Spider-Man. Iron Man. Batman. Superman. These names alone are ones you could utter out loud and everyone would know who you are talking about. Kids of all ages have always wondered: what is it like to be a superhero?
The same question plagues the mind of high schooler Dave Lizewski (Aaron Johnson) who has all the trimmings of a person who wants a more fantastic life — he’s “invisible” to girls, he’s not very popular and he has a very low-key social life. After interrogating his friends as to why no one has ever thought of doing it before, Dave impulsively buys a scuba suit, dresses up, and takes on his first crime fighting situation, which he meets with less than spectacular results. He lands up in the hospital, but upon exiting, he enters right back into the fray of fighting crime, becoming a star on the internet, and dubbing himself “Kick-Ass”
Meanwhile, we are introduced to Damon (Nicolas Cage) and Mindy (Chloe Moretz) Macready, a father/daughter team who are trying to take down mob boss Frank D’Amico (Mark Strong). They follow Kick-Ass and the three “attempt” to work together, even though Damon (alter ego Big Daddy) and Mindy (alter ego Hit Girl) clearly are following their own agenda. However, Kick-Ass does interest a fellow fan into donning his own costume and superhero alter ego, who becomes the mysterious Red Mist (Christopher Mintz-Plasse) and the four begin to fight crime on their own terms.
Kick Ass, from the trailers, made it look like a comedy superhero movie, one that pokes fun at the genre it draws from. However, while it does do the former, at the same time, it embraces the ideals of the comic book, in that, being a superhero is serious business. Kick-Ass and his superhero partners find no lack of trouble in the real world, and pay for their good deeds with blood, bruises, and broken bones.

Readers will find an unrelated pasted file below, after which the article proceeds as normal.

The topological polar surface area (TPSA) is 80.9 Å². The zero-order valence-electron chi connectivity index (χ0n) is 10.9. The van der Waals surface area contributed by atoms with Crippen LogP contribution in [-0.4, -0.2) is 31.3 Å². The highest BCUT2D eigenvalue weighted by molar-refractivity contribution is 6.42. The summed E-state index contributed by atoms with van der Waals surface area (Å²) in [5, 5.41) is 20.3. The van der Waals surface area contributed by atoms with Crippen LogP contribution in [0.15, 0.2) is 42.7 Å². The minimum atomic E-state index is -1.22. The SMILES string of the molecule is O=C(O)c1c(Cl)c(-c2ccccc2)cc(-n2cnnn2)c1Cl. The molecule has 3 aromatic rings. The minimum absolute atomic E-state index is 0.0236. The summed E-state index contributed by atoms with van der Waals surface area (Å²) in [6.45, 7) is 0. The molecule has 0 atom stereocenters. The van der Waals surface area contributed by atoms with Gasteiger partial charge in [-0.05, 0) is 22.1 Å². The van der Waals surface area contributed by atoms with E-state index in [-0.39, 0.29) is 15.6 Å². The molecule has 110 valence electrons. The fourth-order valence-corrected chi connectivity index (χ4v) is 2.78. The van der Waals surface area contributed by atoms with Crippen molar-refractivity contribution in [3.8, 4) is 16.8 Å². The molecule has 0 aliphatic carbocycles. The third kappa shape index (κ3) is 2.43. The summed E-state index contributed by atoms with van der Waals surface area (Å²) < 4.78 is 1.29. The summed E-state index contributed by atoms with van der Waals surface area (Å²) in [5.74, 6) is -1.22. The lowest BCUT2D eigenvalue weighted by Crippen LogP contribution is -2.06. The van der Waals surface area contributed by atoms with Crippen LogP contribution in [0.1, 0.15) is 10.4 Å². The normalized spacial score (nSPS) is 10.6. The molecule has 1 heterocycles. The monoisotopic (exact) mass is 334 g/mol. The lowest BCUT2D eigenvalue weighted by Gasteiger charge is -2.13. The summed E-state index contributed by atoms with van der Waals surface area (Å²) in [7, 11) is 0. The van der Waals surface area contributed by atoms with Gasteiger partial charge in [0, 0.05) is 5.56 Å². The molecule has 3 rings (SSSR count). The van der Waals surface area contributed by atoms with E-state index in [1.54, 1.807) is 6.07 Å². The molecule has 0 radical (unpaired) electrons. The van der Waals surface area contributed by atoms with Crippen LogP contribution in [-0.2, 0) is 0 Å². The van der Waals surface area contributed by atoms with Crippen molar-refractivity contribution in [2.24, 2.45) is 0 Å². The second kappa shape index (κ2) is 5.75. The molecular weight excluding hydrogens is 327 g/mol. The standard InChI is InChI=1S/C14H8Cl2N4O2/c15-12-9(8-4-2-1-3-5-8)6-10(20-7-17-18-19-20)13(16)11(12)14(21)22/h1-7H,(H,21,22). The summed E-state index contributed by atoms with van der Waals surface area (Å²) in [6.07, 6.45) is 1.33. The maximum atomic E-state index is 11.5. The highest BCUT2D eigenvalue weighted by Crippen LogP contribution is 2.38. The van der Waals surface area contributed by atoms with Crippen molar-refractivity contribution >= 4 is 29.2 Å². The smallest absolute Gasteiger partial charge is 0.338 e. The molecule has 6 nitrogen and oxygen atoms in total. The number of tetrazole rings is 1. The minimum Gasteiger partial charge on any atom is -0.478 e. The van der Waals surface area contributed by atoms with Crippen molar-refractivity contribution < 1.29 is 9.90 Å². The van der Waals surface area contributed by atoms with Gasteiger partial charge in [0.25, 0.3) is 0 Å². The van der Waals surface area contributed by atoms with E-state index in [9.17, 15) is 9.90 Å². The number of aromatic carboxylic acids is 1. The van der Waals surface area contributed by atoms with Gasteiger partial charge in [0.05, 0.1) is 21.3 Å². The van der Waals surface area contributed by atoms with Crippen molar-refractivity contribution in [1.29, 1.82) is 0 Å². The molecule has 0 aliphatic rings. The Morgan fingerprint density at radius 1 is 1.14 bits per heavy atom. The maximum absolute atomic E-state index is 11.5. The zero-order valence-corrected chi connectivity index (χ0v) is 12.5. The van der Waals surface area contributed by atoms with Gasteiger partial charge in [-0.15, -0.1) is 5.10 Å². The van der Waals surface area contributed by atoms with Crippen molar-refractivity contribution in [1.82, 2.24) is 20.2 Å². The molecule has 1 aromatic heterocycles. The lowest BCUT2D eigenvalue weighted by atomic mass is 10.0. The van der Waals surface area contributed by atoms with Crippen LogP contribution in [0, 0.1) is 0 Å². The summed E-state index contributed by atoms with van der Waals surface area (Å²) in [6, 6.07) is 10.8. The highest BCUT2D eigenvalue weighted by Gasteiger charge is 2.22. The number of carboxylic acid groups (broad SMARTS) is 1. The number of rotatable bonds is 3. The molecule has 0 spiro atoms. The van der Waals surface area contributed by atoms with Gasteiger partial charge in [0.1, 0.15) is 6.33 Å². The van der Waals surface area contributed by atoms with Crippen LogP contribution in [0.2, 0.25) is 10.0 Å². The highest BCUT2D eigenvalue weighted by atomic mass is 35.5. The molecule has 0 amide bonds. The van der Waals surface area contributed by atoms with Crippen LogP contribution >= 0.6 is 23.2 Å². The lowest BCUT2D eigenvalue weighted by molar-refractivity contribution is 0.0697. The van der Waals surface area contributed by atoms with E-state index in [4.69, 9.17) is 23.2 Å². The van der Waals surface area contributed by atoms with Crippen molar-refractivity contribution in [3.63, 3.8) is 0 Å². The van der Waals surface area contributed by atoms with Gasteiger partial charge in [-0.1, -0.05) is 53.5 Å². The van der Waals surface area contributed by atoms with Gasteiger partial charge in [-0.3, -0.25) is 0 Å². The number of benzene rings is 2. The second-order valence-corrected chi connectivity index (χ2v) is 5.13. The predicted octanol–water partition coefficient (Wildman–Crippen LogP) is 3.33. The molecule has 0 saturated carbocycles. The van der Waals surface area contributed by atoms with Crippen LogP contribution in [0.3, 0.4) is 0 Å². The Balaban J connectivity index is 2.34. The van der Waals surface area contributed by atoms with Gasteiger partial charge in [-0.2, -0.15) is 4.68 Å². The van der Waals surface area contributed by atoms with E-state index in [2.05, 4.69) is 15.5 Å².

Kick –Ass is based on a Marvel Comic book series (under the company’s Icon Imprint) but the movie was financed independently by director Matthew Vaughn (producer of Snatch, director of LayerCake) because no major company showed interest. Why Vaughn had to do that is mind boggling. While Kick-Ass does not boast a big superhero name, in the state that Hollywood is in, churning out one comic book movie after another, you’d think that someone would’ve picked it up.
Regardless of this, Kick-Ass is one fun ride. In fact, I would consider it one of the best comic book movies I’ve seen. Aaron Johnson, a relative unknown, completely wins you over as the title character, and I think it was a good choice to go with a newcomer for this. Nicholas Cage, who lately hasn’t been making a splash at the box office, seamlessly offers comedy and drama to his troubled father figure and superhero. His Big Daddy speaking voice was a Adam West impersonation that Cage specifically put into the role, and I loved every cheesy second of it.
The real star of the movie though, is Chloe Moretz, as Hit Girl. Parents be forewarned-Hit Girl wields weapons of sharpness and those that hold bullets. Those who are easily offended need not apply. Anyway, Moretz is adorably deadly, and every time she came on the screen she owns it as the pint sized purple haired powerhouse. Good stuff.
As for the movie as a whole, I loved it. On a musical note, I though the score was amazing. The soundtrack also gets a thumps up: as Hit Girl takes down a slew of bad guys, Joan Jett’s “Bad Reputation” blasts on. You can’t go wrong with that.
As summer rapidly approaches, most people are looking forward to Iron Man 2, and yes, I am definitley one of those people. But until then, Kick-Ass will quench your comic book movie thirst like nobody’s business. It’s a great superhero flick that I will definitely see again without a doubt.
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